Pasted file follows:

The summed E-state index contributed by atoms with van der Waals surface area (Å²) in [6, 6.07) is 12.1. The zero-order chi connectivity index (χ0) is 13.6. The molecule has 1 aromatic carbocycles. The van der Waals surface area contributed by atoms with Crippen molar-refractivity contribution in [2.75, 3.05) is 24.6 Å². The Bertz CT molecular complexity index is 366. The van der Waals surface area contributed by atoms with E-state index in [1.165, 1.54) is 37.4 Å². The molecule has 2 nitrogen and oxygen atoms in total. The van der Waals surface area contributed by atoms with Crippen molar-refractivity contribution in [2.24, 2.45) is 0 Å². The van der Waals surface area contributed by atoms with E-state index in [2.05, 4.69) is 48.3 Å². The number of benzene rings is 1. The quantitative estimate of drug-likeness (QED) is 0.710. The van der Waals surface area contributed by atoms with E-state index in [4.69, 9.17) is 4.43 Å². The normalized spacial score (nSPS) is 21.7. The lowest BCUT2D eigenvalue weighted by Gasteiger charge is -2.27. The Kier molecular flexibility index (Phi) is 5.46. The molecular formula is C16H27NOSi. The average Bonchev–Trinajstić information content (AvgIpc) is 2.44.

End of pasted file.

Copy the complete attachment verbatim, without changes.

The summed E-state index contributed by atoms with van der Waals surface area (Å²) in [6, 6.07) is 12.1. The zero-order chi connectivity index (χ0) is 13.6. The molecule has 1 aromatic carbocycles. The van der Waals surface area contributed by atoms with Crippen molar-refractivity contribution in [2.75, 3.05) is 24.6 Å². The Bertz CT molecular complexity index is 366. The van der Waals surface area contributed by atoms with E-state index in [1.165, 1.54) is 37.4 Å². The molecule has 2 nitrogen and oxygen atoms in total. The van der Waals surface area contributed by atoms with Crippen molar-refractivity contribution in [2.24, 2.45) is 0 Å². The van der Waals surface area contributed by atoms with E-state index in [2.05, 4.69) is 48.3 Å². The number of benzene rings is 1. The quantitative estimate of drug-likeness (QED) is 0.710. The van der Waals surface area contributed by atoms with E-state index in [4.69, 9.17) is 4.43 Å². The normalized spacial score (nSPS) is 21.7. The lowest BCUT2D eigenvalue weighted by Gasteiger charge is -2.27. The Kier molecular flexibility index (Phi) is 5.46. The molecular formula is C16H27NOSi. The average Bonchev–Trinajstić information content (AvgIpc) is 2.44.